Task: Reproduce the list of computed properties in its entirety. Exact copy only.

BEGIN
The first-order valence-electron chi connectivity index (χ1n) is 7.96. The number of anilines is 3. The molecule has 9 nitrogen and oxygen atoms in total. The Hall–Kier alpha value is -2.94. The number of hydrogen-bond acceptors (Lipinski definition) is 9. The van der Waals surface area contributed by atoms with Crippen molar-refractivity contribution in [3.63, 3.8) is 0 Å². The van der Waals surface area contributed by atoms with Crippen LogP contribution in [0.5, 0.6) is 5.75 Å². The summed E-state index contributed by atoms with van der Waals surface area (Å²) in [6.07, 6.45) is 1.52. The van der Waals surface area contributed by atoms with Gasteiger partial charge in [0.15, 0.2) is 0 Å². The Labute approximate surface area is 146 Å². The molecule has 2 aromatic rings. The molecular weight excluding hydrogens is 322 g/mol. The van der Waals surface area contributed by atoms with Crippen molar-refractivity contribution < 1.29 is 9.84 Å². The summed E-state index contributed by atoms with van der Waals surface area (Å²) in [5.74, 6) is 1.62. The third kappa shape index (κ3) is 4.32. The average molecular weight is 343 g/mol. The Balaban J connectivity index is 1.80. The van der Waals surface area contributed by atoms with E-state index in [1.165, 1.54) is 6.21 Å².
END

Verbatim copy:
The first-order valence-electron chi connectivity index (χ1n) is 7.96. The number of anilines is 3. The molecule has 9 nitrogen and oxygen atoms in total. The Hall–Kier alpha value is -2.94. The number of hydrogen-bond acceptors (Lipinski definition) is 9. The van der Waals surface area contributed by atoms with Crippen molar-refractivity contribution in [3.63, 3.8) is 0 Å². The van der Waals surface area contributed by atoms with Crippen LogP contribution in [0.5, 0.6) is 5.75 Å². The summed E-state index contributed by atoms with van der Waals surface area (Å²) in [6.07, 6.45) is 1.52. The van der Waals surface area contributed by atoms with Gasteiger partial charge in [0.15, 0.2) is 0 Å². The Labute approximate surface area is 146 Å². The molecule has 2 aromatic rings. The molecular weight excluding hydrogens is 322 g/mol. The van der Waals surface area contributed by atoms with Crippen molar-refractivity contribution < 1.29 is 9.84 Å². The summed E-state index contributed by atoms with van der Waals surface area (Å²) in [5.74, 6) is 1.62. The third kappa shape index (κ3) is 4.32. The average molecular weight is 343 g/mol. The Balaban J connectivity index is 1.80. The van der Waals surface area contributed by atoms with E-state index in [1.165, 1.54) is 6.21 Å².